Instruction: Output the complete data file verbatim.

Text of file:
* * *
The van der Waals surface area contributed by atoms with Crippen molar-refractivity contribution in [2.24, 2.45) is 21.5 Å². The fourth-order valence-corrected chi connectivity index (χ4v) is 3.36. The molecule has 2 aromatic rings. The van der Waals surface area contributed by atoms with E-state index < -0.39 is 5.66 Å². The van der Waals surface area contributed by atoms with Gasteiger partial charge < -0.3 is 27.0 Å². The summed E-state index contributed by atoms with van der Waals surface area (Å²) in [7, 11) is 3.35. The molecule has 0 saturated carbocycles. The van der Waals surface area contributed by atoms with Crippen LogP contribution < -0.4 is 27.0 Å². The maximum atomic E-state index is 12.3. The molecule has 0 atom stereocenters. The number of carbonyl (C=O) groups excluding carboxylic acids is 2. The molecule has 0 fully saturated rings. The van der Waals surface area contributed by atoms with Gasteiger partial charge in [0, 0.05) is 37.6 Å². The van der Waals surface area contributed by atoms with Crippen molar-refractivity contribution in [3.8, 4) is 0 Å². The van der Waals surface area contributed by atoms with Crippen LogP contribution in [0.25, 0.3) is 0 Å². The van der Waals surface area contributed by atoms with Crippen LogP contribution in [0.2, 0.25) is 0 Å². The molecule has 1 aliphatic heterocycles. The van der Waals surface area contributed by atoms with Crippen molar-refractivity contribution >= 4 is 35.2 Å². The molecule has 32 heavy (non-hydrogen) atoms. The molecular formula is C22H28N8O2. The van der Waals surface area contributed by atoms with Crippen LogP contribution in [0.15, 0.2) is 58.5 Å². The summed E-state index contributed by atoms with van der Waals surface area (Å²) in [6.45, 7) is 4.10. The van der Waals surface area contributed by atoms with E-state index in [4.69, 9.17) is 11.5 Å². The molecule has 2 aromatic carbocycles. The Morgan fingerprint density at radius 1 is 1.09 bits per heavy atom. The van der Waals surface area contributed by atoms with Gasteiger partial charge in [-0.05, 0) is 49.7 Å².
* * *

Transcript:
The van der Waals surface area contributed by atoms with Crippen molar-refractivity contribution in [2.24, 2.45) is 21.5 Å². The fourth-order valence-corrected chi connectivity index (χ4v) is 3.36. The molecule has 2 aromatic rings. The van der Waals surface area contributed by atoms with E-state index < -0.39 is 5.66 Å². The van der Waals surface area contributed by atoms with Gasteiger partial charge < -0.3 is 27.0 Å². The summed E-state index contributed by atoms with van der Waals surface area (Å²) in [7, 11) is 3.35. The molecule has 0 saturated carbocycles. The van der Waals surface area contributed by atoms with Crippen LogP contribution < -0.4 is 27.0 Å². The maximum atomic E-state index is 12.3. The molecule has 0 atom stereocenters. The number of carbonyl (C=O) groups excluding carboxylic acids is 2. The molecule has 0 fully saturated rings. The van der Waals surface area contributed by atoms with Gasteiger partial charge in [0, 0.05) is 37.6 Å². The van der Waals surface area contributed by atoms with Crippen molar-refractivity contribution in [3.8, 4) is 0 Å². The van der Waals surface area contributed by atoms with Crippen LogP contribution in [0.25, 0.3) is 0 Å². The van der Waals surface area contributed by atoms with Crippen LogP contribution in [0.2, 0.25) is 0 Å². The molecule has 1 aliphatic heterocycles. The van der Waals surface area contributed by atoms with Crippen molar-refractivity contribution >= 4 is 35.2 Å². The molecule has 32 heavy (non-hydrogen) atoms. The molecular formula is C22H28N8O2. The van der Waals surface area contributed by atoms with Crippen LogP contribution in [0.15, 0.2) is 58.5 Å². The summed E-state index contributed by atoms with van der Waals surface area (Å²) in [6.45, 7) is 4.10. The van der Waals surface area contributed by atoms with E-state index in [4.69, 9.17) is 11.5 Å². The molecule has 2 aromatic carbocycles. The Morgan fingerprint density at radius 1 is 1.09 bits per heavy atom. The van der Waals surface area contributed by atoms with Gasteiger partial charge in [-0.05, 0) is 49.7 Å².